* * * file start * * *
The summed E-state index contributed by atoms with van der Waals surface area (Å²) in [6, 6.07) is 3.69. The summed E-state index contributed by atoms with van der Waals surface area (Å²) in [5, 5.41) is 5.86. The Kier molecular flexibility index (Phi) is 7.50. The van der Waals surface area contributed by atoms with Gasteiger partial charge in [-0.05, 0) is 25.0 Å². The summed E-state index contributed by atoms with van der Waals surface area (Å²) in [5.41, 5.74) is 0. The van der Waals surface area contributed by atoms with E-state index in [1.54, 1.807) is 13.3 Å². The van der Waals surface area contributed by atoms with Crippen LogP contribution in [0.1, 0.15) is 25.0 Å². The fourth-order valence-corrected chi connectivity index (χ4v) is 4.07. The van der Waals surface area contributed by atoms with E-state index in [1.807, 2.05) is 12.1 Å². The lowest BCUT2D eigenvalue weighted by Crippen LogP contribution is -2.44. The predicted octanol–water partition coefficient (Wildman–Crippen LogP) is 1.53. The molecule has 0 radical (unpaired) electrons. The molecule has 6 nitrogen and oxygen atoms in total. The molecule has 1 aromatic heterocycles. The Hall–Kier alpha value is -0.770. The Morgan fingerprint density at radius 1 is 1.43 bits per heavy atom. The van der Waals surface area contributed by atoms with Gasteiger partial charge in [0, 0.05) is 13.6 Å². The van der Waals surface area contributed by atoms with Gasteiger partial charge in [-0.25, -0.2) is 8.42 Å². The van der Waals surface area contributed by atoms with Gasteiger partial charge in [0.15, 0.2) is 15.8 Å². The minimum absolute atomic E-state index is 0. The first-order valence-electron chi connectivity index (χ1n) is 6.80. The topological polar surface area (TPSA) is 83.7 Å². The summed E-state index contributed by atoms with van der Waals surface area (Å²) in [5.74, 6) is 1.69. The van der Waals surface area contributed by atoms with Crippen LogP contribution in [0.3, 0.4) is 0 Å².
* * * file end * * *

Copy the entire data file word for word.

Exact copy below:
The summed E-state index contributed by atoms with van der Waals surface area (Å²) in [6, 6.07) is 3.69. The summed E-state index contributed by atoms with van der Waals surface area (Å²) in [5, 5.41) is 5.86. The Kier molecular flexibility index (Phi) is 7.50. The van der Waals surface area contributed by atoms with Gasteiger partial charge in [-0.05, 0) is 25.0 Å². The summed E-state index contributed by atoms with van der Waals surface area (Å²) in [5.41, 5.74) is 0. The van der Waals surface area contributed by atoms with E-state index in [1.54, 1.807) is 13.3 Å². The van der Waals surface area contributed by atoms with Crippen LogP contribution in [0.1, 0.15) is 25.0 Å². The fourth-order valence-corrected chi connectivity index (χ4v) is 4.07. The van der Waals surface area contributed by atoms with E-state index in [1.807, 2.05) is 12.1 Å². The lowest BCUT2D eigenvalue weighted by Crippen LogP contribution is -2.44. The predicted octanol–water partition coefficient (Wildman–Crippen LogP) is 1.53. The molecule has 0 radical (unpaired) electrons. The molecule has 6 nitrogen and oxygen atoms in total. The molecule has 1 aromatic heterocycles. The Hall–Kier alpha value is -0.770. The Morgan fingerprint density at radius 1 is 1.43 bits per heavy atom. The van der Waals surface area contributed by atoms with Gasteiger partial charge in [0, 0.05) is 13.6 Å². The van der Waals surface area contributed by atoms with Gasteiger partial charge in [-0.25, -0.2) is 8.42 Å². The van der Waals surface area contributed by atoms with Gasteiger partial charge in [0.15, 0.2) is 15.8 Å². The minimum absolute atomic E-state index is 0. The first-order valence-electron chi connectivity index (χ1n) is 6.80. The topological polar surface area (TPSA) is 83.7 Å². The summed E-state index contributed by atoms with van der Waals surface area (Å²) in [5.74, 6) is 1.69. The van der Waals surface area contributed by atoms with Crippen LogP contribution in [0.3, 0.4) is 0 Å².